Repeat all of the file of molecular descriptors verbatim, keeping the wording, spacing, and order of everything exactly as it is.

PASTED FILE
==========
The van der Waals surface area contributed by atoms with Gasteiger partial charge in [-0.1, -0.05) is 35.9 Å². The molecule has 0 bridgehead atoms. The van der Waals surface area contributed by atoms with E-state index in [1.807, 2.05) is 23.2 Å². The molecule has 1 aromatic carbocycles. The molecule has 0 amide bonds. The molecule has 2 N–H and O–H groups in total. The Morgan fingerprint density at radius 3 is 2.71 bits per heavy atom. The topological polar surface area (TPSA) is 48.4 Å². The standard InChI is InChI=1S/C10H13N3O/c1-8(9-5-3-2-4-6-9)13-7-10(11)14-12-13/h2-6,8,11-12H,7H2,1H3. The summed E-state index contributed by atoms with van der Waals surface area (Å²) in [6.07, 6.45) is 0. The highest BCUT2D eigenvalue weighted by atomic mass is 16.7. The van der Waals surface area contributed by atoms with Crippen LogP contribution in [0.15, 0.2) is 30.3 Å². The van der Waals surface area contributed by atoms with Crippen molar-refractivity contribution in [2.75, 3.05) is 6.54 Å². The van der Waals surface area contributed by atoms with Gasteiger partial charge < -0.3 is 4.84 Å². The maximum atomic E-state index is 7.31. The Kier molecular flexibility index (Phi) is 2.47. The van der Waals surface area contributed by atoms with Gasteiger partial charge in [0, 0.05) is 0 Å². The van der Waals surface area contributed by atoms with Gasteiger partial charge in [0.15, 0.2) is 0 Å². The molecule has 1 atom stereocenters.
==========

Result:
The van der Waals surface area contributed by atoms with Gasteiger partial charge in [-0.1, -0.05) is 35.9 Å². The molecule has 0 bridgehead atoms. The van der Waals surface area contributed by atoms with E-state index in [1.807, 2.05) is 23.2 Å². The molecule has 1 aromatic carbocycles. The molecule has 0 amide bonds. The molecule has 2 N–H and O–H groups in total. The Morgan fingerprint density at radius 3 is 2.71 bits per heavy atom. The topological polar surface area (TPSA) is 48.4 Å². The standard InChI is InChI=1S/C10H13N3O/c1-8(9-5-3-2-4-6-9)13-7-10(11)14-12-13/h2-6,8,11-12H,7H2,1H3. The summed E-state index contributed by atoms with van der Waals surface area (Å²) in [6.07, 6.45) is 0. The highest BCUT2D eigenvalue weighted by atomic mass is 16.7. The van der Waals surface area contributed by atoms with Crippen LogP contribution in [0.15, 0.2) is 30.3 Å². The van der Waals surface area contributed by atoms with Crippen molar-refractivity contribution in [2.75, 3.05) is 6.54 Å². The van der Waals surface area contributed by atoms with Gasteiger partial charge < -0.3 is 4.84 Å². The maximum atomic E-state index is 7.31. The Kier molecular flexibility index (Phi) is 2.47. The van der Waals surface area contributed by atoms with Gasteiger partial charge in [0, 0.05) is 0 Å². The van der Waals surface area contributed by atoms with Gasteiger partial charge in [0.15, 0.2) is 0 Å². The molecule has 1 atom stereocenters.